It is tough being a truck driver. The hours are long, the miles tick by, the comforts of home and family are remote. The amount of income is not certain–but it is certain that there will be another client and another job. Side jobs can help.
The costs are high. Tolls and highway use taxes, truck maintenance and oil changes, truck insurance, truck storage fees, licensing and truck license plates, meals and travel expenses, and maps and gizmos add up.
Keeping detailed mileage logs, copious notes for each job and expense, and compiling and keeping records only to summarize the information again on an annual income tax return is challenging. Being away from home and a personal computer make the annual ritual even more difficult.
The IRS does not deliver notices to truck stops, but it does send a lot of notices. Addressing IRS notices while on the road or when they are opened months later presents its own challenges.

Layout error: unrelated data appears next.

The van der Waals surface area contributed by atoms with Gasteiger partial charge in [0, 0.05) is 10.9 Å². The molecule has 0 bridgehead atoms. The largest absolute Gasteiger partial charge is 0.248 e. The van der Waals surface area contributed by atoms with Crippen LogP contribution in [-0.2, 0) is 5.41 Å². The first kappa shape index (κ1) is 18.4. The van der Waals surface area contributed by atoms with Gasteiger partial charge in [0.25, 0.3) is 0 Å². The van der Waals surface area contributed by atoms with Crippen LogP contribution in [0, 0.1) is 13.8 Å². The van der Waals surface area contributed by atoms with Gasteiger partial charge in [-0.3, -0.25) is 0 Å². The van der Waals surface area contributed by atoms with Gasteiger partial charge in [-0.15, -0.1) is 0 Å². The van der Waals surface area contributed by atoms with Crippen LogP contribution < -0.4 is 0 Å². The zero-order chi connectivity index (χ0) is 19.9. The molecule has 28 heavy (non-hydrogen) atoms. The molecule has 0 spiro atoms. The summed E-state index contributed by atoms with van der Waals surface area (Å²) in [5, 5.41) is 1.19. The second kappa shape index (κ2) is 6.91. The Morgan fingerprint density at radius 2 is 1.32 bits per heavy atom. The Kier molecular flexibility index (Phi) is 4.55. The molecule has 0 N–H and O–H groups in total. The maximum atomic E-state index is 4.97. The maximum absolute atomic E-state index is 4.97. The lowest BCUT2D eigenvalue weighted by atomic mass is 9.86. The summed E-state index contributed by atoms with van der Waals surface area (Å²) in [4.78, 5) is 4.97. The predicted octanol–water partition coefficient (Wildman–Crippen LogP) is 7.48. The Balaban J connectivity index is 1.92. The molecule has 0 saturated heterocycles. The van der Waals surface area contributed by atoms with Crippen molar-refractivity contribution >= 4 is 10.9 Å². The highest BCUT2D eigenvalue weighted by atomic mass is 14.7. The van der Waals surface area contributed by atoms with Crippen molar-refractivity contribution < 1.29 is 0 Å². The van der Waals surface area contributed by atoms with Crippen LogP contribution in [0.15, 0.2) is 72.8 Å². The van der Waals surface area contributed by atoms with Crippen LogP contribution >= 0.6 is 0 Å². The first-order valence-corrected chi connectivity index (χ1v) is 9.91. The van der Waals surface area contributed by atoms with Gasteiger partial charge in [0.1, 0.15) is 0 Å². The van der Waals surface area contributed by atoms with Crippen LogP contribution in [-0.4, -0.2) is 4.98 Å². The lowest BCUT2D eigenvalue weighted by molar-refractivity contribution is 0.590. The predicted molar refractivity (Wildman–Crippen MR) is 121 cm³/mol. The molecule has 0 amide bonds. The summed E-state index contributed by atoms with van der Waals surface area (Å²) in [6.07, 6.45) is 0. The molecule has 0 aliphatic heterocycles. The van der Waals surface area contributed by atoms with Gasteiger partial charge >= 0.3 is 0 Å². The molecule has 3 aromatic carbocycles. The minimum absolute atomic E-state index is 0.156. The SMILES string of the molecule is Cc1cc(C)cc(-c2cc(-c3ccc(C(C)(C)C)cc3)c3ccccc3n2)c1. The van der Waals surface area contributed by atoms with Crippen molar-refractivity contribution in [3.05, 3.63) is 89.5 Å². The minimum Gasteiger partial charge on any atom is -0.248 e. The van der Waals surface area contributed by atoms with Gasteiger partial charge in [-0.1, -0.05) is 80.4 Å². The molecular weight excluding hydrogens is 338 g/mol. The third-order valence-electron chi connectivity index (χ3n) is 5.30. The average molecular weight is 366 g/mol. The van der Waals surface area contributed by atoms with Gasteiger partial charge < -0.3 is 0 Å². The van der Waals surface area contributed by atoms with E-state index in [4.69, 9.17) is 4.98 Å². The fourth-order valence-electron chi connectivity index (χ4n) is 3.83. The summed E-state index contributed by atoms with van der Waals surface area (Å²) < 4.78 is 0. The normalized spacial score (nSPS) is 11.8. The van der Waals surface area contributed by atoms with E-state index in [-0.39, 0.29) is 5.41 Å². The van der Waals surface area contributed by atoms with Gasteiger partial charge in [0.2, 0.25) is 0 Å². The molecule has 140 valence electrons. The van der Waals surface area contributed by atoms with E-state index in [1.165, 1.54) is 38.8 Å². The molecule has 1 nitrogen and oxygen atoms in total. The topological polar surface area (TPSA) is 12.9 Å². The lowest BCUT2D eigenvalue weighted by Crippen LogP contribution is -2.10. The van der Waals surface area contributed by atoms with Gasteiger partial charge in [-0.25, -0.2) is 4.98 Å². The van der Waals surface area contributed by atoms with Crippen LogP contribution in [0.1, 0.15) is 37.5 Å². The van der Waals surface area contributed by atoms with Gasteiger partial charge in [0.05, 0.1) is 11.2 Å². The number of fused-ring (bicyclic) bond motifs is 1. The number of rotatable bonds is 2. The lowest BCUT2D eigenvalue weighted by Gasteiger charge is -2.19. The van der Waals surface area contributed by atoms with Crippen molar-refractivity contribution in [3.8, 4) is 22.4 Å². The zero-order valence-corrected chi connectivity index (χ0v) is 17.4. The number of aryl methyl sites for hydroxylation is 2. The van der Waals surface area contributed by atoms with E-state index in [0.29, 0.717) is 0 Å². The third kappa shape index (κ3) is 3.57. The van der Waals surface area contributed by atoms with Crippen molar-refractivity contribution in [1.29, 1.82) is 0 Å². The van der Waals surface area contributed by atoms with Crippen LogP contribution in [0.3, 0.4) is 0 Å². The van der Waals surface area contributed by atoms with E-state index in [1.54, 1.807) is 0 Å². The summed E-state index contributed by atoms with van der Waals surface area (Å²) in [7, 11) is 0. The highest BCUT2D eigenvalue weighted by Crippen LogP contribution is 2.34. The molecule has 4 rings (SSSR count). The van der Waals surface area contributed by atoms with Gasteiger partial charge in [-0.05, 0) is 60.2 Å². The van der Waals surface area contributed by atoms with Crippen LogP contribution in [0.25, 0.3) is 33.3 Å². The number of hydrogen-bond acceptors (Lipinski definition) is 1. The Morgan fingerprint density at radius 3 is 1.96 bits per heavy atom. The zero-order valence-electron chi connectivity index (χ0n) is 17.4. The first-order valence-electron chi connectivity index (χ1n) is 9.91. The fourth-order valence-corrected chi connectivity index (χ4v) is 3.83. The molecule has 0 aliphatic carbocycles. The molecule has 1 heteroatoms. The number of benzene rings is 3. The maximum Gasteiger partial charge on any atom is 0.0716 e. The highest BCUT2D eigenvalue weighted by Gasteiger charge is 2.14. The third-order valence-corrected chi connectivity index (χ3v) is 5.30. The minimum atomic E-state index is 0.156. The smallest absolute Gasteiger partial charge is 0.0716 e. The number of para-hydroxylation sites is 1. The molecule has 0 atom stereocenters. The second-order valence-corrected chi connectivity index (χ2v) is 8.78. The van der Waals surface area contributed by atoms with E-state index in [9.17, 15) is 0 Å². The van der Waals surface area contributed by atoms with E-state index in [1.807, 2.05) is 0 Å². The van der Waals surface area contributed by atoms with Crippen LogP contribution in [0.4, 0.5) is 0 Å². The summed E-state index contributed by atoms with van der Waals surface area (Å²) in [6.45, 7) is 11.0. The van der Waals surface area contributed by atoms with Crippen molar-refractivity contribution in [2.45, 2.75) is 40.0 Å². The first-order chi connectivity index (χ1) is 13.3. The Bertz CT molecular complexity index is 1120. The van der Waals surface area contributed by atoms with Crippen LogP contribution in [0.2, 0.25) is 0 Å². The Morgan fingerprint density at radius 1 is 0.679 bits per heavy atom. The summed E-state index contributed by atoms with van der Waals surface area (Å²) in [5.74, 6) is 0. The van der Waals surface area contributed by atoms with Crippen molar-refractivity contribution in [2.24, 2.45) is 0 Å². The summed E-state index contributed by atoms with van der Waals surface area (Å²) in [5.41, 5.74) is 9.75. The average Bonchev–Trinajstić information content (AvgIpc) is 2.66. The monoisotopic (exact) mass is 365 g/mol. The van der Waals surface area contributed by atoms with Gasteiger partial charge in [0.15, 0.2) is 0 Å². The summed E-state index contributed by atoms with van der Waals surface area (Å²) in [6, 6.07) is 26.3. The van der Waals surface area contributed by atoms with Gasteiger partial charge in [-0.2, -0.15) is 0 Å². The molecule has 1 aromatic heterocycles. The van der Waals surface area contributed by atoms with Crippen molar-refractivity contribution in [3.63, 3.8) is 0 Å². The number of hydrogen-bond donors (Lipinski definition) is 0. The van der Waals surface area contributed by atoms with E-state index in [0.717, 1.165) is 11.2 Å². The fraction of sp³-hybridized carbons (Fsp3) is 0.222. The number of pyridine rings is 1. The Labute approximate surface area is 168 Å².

And the IRS has a penchant for auditing truck drivers. IRS agents often adjust the amount of income that is reported. They take away expenses due to inadequate records or record keeping. Even worse, these tax issues often come up in separation or divorce, given the strain and distance the profession puts on the spouse and the marriage.
These stories are chronicled in the court cases. Here are but a few of them:
If you are a truck driver and have tax questions or an IRS problem, we would like to hear from you.
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